Questions for ESN about Zwarte Piet

International student organization ESN has been questioned for including a traditional black-faced Zwarte Piet during a committee Sinterklaas party.

The party was organised by the ESN Mentor and Integration Committee and was held at SKLO building on the Kraneweg on Sunday evening. Photos of the event posted by the committee on their Facebook page show several committee members in black-painted faces with afro wigs and red lips.

When questioned about the decision, Jedidja Louman, ESN’s PR coordinator, gave a statement on behalf of the ESN Groningen board. ‘We follow the tradition, which is what the activity is about. We don’t want to put a value judgement on it.’


ESN is the Erasmus Student Network, a non-profit organization for international students with branches throughout Europe. The Groningen branch is one of the largest in the Netherlands, and they are comprised of several sub-committees, including the Mentor and Integration Committee that hosted the event.

Court cases

Controversy about the traditional depiction of Sinterklaas’ helper has escalated over the past few years, even reaching several court cases to decide whether or not the character’s appearance is racist and in violation of Dutch anti-discrimination laws.

Taku Mutezo, the international student representative in the University Council, questions the decision and sees it as culturally insensitive. ‘I can understand the fact that they wanted to expose the international students to Dutch culture and tradition, but personally, I found it on the verge of insensitive to go that far, considering the fact that this is currently an ongoing debate in the Netherlands with students in the art faculty even going to the extent of protesting.’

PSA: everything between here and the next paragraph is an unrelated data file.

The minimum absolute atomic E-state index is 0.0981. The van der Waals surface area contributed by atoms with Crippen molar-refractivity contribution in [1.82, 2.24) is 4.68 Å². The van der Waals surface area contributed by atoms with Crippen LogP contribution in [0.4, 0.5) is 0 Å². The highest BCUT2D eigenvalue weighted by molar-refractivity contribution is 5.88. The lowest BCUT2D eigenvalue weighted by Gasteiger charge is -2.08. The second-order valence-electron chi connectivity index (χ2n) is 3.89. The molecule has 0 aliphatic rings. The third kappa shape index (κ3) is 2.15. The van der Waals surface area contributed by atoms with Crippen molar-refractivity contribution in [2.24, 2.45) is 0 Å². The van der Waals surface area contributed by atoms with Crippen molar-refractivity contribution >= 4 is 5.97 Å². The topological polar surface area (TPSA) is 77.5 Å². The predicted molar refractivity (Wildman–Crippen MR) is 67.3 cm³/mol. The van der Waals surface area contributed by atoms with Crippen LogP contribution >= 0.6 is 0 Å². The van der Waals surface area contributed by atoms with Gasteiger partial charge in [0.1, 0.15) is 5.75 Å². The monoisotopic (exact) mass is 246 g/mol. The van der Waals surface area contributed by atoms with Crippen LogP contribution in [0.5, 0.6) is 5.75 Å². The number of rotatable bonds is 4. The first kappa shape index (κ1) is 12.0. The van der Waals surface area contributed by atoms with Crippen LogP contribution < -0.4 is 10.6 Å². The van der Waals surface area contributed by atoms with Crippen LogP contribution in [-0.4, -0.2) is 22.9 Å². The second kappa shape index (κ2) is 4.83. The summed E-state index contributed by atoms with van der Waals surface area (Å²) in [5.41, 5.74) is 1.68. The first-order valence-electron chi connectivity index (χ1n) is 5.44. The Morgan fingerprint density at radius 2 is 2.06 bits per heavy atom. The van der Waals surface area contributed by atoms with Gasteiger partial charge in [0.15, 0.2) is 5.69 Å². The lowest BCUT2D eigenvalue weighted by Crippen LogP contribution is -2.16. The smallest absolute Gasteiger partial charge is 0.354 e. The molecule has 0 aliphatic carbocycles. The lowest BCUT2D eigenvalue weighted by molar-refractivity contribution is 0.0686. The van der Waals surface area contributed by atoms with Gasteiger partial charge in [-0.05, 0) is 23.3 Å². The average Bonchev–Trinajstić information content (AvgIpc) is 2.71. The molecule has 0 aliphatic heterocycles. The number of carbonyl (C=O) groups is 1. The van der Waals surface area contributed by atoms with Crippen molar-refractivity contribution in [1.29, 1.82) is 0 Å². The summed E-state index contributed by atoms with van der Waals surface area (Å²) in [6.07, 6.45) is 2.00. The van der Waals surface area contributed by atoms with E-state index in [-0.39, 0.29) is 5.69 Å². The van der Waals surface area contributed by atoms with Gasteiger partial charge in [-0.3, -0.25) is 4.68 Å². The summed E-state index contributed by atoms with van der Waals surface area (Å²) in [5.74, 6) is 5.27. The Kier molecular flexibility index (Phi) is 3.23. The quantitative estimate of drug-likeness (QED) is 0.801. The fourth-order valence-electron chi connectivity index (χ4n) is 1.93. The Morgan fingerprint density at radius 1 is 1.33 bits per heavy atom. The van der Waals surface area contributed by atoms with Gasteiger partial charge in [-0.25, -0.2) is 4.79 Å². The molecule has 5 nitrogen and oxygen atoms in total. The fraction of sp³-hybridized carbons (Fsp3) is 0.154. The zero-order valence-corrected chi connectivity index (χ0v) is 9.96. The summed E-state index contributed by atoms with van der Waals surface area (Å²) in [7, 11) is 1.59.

‘I think that integration is great, but so is cultural awareness, and part of cultural awareness is considering those – even if they are a minority – that may feel uncomfortable with certain practices’, Taku says.

Old tired response

Mustapha Abdu-Aguye, a PhD candidate in nanoscience at the RUG and former board member of African Student Community, was disappointed by the choice as well. ‘I didn’t expect to see that there,’ he says. ‘I did not have the stomach to look through all the pictures.’

‘My gut reaction is that this is a clear message to those who find it disturbing to buzz off’, he says, ‘but then, I know that if anyone brought it up, you’d get the same old tired response: “it’s a tradition, we mean no harm”’

Although he finds it a strange, he says, ‘one has to grow a thick skin to certain things, and this is just one of them.’